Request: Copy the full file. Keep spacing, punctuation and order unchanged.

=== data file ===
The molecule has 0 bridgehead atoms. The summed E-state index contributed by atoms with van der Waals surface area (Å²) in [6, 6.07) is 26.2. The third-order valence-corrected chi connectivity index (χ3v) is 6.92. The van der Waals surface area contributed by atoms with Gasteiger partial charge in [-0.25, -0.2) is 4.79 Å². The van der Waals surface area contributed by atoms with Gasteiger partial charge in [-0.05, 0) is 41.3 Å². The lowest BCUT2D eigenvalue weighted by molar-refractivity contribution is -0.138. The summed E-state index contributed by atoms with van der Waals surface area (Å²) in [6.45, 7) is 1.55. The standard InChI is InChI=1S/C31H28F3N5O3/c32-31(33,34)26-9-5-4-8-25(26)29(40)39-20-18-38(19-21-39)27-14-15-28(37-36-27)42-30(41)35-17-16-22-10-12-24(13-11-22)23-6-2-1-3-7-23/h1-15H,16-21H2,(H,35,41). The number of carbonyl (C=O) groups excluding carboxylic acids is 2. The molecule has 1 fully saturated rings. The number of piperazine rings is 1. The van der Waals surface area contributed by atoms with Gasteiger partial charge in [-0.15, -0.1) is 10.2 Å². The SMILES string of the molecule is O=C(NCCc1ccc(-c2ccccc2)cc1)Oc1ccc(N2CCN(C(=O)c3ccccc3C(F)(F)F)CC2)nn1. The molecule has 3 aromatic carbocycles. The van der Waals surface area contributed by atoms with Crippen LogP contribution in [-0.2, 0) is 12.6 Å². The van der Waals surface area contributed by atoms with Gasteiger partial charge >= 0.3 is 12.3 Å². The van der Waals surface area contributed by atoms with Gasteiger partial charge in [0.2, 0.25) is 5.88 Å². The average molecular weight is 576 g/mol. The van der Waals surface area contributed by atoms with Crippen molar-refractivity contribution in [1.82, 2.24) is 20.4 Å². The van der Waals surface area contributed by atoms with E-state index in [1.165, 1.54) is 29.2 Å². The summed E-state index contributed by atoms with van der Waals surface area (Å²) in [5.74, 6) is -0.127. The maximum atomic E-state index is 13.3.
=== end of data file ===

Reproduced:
The molecule has 0 bridgehead atoms. The summed E-state index contributed by atoms with van der Waals surface area (Å²) in [6, 6.07) is 26.2. The third-order valence-corrected chi connectivity index (χ3v) is 6.92. The van der Waals surface area contributed by atoms with Gasteiger partial charge in [-0.25, -0.2) is 4.79 Å². The van der Waals surface area contributed by atoms with Gasteiger partial charge in [-0.05, 0) is 41.3 Å². The lowest BCUT2D eigenvalue weighted by molar-refractivity contribution is -0.138. The summed E-state index contributed by atoms with van der Waals surface area (Å²) in [6.45, 7) is 1.55. The standard InChI is InChI=1S/C31H28F3N5O3/c32-31(33,34)26-9-5-4-8-25(26)29(40)39-20-18-38(19-21-39)27-14-15-28(37-36-27)42-30(41)35-17-16-22-10-12-24(13-11-22)23-6-2-1-3-7-23/h1-15H,16-21H2,(H,35,41). The number of carbonyl (C=O) groups excluding carboxylic acids is 2. The molecule has 1 fully saturated rings. The number of piperazine rings is 1. The van der Waals surface area contributed by atoms with Gasteiger partial charge in [-0.15, -0.1) is 10.2 Å². The SMILES string of the molecule is O=C(NCCc1ccc(-c2ccccc2)cc1)Oc1ccc(N2CCN(C(=O)c3ccccc3C(F)(F)F)CC2)nn1. The molecule has 3 aromatic carbocycles. The van der Waals surface area contributed by atoms with Crippen LogP contribution in [-0.2, 0) is 12.6 Å². The van der Waals surface area contributed by atoms with Gasteiger partial charge >= 0.3 is 12.3 Å². The van der Waals surface area contributed by atoms with Gasteiger partial charge in [0.2, 0.25) is 5.88 Å². The average molecular weight is 576 g/mol. The van der Waals surface area contributed by atoms with Crippen molar-refractivity contribution in [1.82, 2.24) is 20.4 Å². The van der Waals surface area contributed by atoms with E-state index in [1.165, 1.54) is 29.2 Å². The summed E-state index contributed by atoms with van der Waals surface area (Å²) in [5.74, 6) is -0.127. The maximum atomic E-state index is 13.3.